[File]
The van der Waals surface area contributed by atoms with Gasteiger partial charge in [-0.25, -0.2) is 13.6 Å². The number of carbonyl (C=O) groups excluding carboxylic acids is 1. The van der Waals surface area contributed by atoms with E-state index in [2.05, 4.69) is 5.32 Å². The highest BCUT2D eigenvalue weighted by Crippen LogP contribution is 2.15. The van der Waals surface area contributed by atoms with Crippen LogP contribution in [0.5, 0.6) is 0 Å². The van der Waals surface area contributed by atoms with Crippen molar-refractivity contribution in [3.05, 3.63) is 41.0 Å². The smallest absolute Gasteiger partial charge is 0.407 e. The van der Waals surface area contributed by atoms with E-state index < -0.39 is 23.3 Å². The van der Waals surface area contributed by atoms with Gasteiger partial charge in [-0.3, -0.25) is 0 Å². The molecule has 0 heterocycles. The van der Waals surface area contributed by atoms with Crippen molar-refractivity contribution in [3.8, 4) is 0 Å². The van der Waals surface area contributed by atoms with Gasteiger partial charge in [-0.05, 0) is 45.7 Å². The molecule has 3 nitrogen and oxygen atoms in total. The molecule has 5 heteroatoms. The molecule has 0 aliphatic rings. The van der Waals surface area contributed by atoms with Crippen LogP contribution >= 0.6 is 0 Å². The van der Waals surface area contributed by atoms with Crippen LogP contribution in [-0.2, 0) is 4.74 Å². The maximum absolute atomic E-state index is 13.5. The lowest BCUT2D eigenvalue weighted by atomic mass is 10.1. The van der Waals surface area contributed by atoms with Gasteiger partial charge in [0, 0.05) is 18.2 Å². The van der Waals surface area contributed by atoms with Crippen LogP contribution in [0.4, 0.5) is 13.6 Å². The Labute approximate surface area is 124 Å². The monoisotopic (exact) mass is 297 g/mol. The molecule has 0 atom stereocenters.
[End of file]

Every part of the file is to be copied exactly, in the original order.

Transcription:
The van der Waals surface area contributed by atoms with Gasteiger partial charge in [-0.25, -0.2) is 13.6 Å². The number of carbonyl (C=O) groups excluding carboxylic acids is 1. The van der Waals surface area contributed by atoms with E-state index in [2.05, 4.69) is 5.32 Å². The highest BCUT2D eigenvalue weighted by Crippen LogP contribution is 2.15. The van der Waals surface area contributed by atoms with Crippen LogP contribution in [0.5, 0.6) is 0 Å². The van der Waals surface area contributed by atoms with Crippen molar-refractivity contribution in [3.05, 3.63) is 41.0 Å². The smallest absolute Gasteiger partial charge is 0.407 e. The van der Waals surface area contributed by atoms with E-state index < -0.39 is 23.3 Å². The van der Waals surface area contributed by atoms with Gasteiger partial charge in [-0.3, -0.25) is 0 Å². The molecule has 0 heterocycles. The van der Waals surface area contributed by atoms with Crippen molar-refractivity contribution in [3.8, 4) is 0 Å². The van der Waals surface area contributed by atoms with Gasteiger partial charge in [-0.05, 0) is 45.7 Å². The molecule has 3 nitrogen and oxygen atoms in total. The molecule has 5 heteroatoms. The molecule has 0 aliphatic rings. The van der Waals surface area contributed by atoms with Crippen LogP contribution >= 0.6 is 0 Å². The van der Waals surface area contributed by atoms with Crippen LogP contribution in [-0.2, 0) is 4.74 Å². The maximum absolute atomic E-state index is 13.5. The lowest BCUT2D eigenvalue weighted by atomic mass is 10.1. The van der Waals surface area contributed by atoms with Gasteiger partial charge in [0, 0.05) is 18.2 Å². The van der Waals surface area contributed by atoms with Crippen LogP contribution in [0.4, 0.5) is 13.6 Å². The Labute approximate surface area is 124 Å². The monoisotopic (exact) mass is 297 g/mol. The molecule has 0 atom stereocenters.